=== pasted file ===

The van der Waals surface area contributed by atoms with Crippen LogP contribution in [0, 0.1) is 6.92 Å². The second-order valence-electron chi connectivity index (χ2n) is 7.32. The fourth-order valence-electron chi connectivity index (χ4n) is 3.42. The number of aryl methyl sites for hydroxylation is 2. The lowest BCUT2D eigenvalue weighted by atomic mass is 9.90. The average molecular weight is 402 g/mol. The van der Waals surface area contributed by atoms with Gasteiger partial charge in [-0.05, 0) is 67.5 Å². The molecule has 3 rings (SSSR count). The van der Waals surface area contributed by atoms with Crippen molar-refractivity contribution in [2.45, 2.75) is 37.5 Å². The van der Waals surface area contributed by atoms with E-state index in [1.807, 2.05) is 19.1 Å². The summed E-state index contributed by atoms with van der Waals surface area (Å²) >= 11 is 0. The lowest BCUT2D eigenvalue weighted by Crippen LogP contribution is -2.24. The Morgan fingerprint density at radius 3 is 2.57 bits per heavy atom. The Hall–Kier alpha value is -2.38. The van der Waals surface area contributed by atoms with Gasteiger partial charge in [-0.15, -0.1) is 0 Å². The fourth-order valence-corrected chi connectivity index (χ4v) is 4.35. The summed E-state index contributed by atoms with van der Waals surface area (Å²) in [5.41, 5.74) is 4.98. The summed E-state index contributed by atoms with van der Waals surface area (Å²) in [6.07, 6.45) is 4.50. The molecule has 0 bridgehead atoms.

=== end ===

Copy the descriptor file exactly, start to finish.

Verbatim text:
The van der Waals surface area contributed by atoms with Crippen LogP contribution in [0, 0.1) is 6.92 Å². The second-order valence-electron chi connectivity index (χ2n) is 7.32. The fourth-order valence-electron chi connectivity index (χ4n) is 3.42. The number of aryl methyl sites for hydroxylation is 2. The lowest BCUT2D eigenvalue weighted by atomic mass is 9.90. The average molecular weight is 402 g/mol. The van der Waals surface area contributed by atoms with Gasteiger partial charge in [-0.05, 0) is 67.5 Å². The molecule has 3 rings (SSSR count). The van der Waals surface area contributed by atoms with Crippen molar-refractivity contribution in [2.45, 2.75) is 37.5 Å². The van der Waals surface area contributed by atoms with E-state index in [1.807, 2.05) is 19.1 Å². The summed E-state index contributed by atoms with van der Waals surface area (Å²) >= 11 is 0. The lowest BCUT2D eigenvalue weighted by Crippen LogP contribution is -2.24. The Morgan fingerprint density at radius 3 is 2.57 bits per heavy atom. The Hall–Kier alpha value is -2.38. The van der Waals surface area contributed by atoms with Gasteiger partial charge in [-0.15, -0.1) is 0 Å². The fourth-order valence-corrected chi connectivity index (χ4v) is 4.35. The summed E-state index contributed by atoms with van der Waals surface area (Å²) in [5.41, 5.74) is 4.98. The summed E-state index contributed by atoms with van der Waals surface area (Å²) in [6.07, 6.45) is 4.50. The molecule has 0 bridgehead atoms.